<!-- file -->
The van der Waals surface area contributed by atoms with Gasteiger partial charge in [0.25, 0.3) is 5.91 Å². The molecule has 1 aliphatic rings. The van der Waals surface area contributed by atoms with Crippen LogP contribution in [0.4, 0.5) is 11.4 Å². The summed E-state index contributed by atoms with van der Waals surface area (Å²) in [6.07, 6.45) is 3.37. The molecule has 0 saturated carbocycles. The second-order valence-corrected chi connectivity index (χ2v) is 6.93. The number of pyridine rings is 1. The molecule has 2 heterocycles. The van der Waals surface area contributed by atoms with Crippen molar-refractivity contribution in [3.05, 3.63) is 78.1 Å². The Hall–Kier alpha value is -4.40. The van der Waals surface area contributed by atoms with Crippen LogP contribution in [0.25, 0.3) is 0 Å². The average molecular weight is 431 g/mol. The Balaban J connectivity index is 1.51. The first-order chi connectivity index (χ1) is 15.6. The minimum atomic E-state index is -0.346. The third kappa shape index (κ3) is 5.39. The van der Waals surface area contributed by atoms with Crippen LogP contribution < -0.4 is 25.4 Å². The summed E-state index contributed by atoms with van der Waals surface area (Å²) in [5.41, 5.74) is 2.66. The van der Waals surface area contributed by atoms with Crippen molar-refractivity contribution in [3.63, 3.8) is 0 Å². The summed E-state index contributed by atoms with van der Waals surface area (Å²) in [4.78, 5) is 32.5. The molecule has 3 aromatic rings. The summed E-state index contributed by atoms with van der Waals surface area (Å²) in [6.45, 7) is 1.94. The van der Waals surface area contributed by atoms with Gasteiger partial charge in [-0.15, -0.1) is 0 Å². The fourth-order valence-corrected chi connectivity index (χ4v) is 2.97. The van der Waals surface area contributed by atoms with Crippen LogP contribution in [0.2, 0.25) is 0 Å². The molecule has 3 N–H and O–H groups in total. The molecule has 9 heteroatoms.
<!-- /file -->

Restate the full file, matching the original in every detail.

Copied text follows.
The van der Waals surface area contributed by atoms with Gasteiger partial charge in [0.25, 0.3) is 5.91 Å². The molecule has 1 aliphatic rings. The van der Waals surface area contributed by atoms with Crippen LogP contribution in [0.4, 0.5) is 11.4 Å². The summed E-state index contributed by atoms with van der Waals surface area (Å²) in [6.07, 6.45) is 3.37. The molecule has 0 saturated carbocycles. The second-order valence-corrected chi connectivity index (χ2v) is 6.93. The number of pyridine rings is 1. The molecule has 2 heterocycles. The van der Waals surface area contributed by atoms with Crippen molar-refractivity contribution in [3.05, 3.63) is 78.1 Å². The Hall–Kier alpha value is -4.40. The van der Waals surface area contributed by atoms with Crippen LogP contribution in [0.25, 0.3) is 0 Å². The average molecular weight is 431 g/mol. The Balaban J connectivity index is 1.51. The first-order chi connectivity index (χ1) is 15.6. The minimum atomic E-state index is -0.346. The third kappa shape index (κ3) is 5.39. The van der Waals surface area contributed by atoms with Crippen LogP contribution < -0.4 is 25.4 Å². The summed E-state index contributed by atoms with van der Waals surface area (Å²) in [5.41, 5.74) is 2.66. The van der Waals surface area contributed by atoms with Crippen molar-refractivity contribution in [3.63, 3.8) is 0 Å². The summed E-state index contributed by atoms with van der Waals surface area (Å²) in [4.78, 5) is 32.5. The molecule has 3 aromatic rings. The summed E-state index contributed by atoms with van der Waals surface area (Å²) in [6.45, 7) is 1.94. The van der Waals surface area contributed by atoms with Gasteiger partial charge in [-0.15, -0.1) is 0 Å². The fourth-order valence-corrected chi connectivity index (χ4v) is 2.97. The van der Waals surface area contributed by atoms with Crippen LogP contribution in [0.2, 0.25) is 0 Å². The molecule has 3 N–H and O–H groups in total. The molecule has 9 heteroatoms.